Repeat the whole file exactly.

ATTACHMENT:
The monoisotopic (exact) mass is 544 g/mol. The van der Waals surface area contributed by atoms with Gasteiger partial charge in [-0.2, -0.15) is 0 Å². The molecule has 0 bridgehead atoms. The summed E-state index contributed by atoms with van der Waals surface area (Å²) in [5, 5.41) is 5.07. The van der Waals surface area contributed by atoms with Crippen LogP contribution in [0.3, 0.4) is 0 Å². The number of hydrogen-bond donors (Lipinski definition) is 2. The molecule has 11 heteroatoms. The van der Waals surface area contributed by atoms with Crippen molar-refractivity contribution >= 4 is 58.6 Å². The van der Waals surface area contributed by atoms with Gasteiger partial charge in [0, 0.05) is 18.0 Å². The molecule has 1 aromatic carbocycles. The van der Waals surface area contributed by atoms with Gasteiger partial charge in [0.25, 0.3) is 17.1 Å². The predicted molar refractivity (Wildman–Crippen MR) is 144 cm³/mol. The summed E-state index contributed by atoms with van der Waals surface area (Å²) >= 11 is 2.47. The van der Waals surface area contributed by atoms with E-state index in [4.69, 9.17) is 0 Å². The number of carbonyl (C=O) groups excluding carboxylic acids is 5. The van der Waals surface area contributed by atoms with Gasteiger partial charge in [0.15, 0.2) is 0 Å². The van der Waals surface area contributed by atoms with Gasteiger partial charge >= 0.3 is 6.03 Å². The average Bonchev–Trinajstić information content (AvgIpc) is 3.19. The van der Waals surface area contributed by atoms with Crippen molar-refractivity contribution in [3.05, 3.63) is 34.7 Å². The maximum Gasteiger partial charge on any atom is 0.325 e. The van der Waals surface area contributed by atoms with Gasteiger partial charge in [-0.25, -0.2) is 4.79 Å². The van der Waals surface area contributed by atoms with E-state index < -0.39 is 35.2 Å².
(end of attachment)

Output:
The monoisotopic (exact) mass is 544 g/mol. The van der Waals surface area contributed by atoms with Gasteiger partial charge in [-0.2, -0.15) is 0 Å². The molecule has 0 bridgehead atoms. The summed E-state index contributed by atoms with van der Waals surface area (Å²) in [5, 5.41) is 5.07. The van der Waals surface area contributed by atoms with Crippen LogP contribution in [0.3, 0.4) is 0 Å². The number of hydrogen-bond donors (Lipinski definition) is 2. The molecule has 11 heteroatoms. The van der Waals surface area contributed by atoms with Crippen molar-refractivity contribution >= 4 is 58.6 Å². The van der Waals surface area contributed by atoms with Gasteiger partial charge in [0, 0.05) is 18.0 Å². The molecule has 1 aromatic carbocycles. The van der Waals surface area contributed by atoms with Gasteiger partial charge in [0.25, 0.3) is 17.1 Å². The predicted molar refractivity (Wildman–Crippen MR) is 144 cm³/mol. The summed E-state index contributed by atoms with van der Waals surface area (Å²) >= 11 is 2.47. The van der Waals surface area contributed by atoms with E-state index in [4.69, 9.17) is 0 Å². The number of carbonyl (C=O) groups excluding carboxylic acids is 5. The van der Waals surface area contributed by atoms with Gasteiger partial charge in [0.15, 0.2) is 0 Å². The van der Waals surface area contributed by atoms with Gasteiger partial charge >= 0.3 is 6.03 Å². The average Bonchev–Trinajstić information content (AvgIpc) is 3.19. The van der Waals surface area contributed by atoms with Crippen molar-refractivity contribution in [3.05, 3.63) is 34.7 Å². The maximum Gasteiger partial charge on any atom is 0.325 e. The van der Waals surface area contributed by atoms with Gasteiger partial charge in [-0.25, -0.2) is 4.79 Å². The van der Waals surface area contributed by atoms with E-state index < -0.39 is 35.2 Å².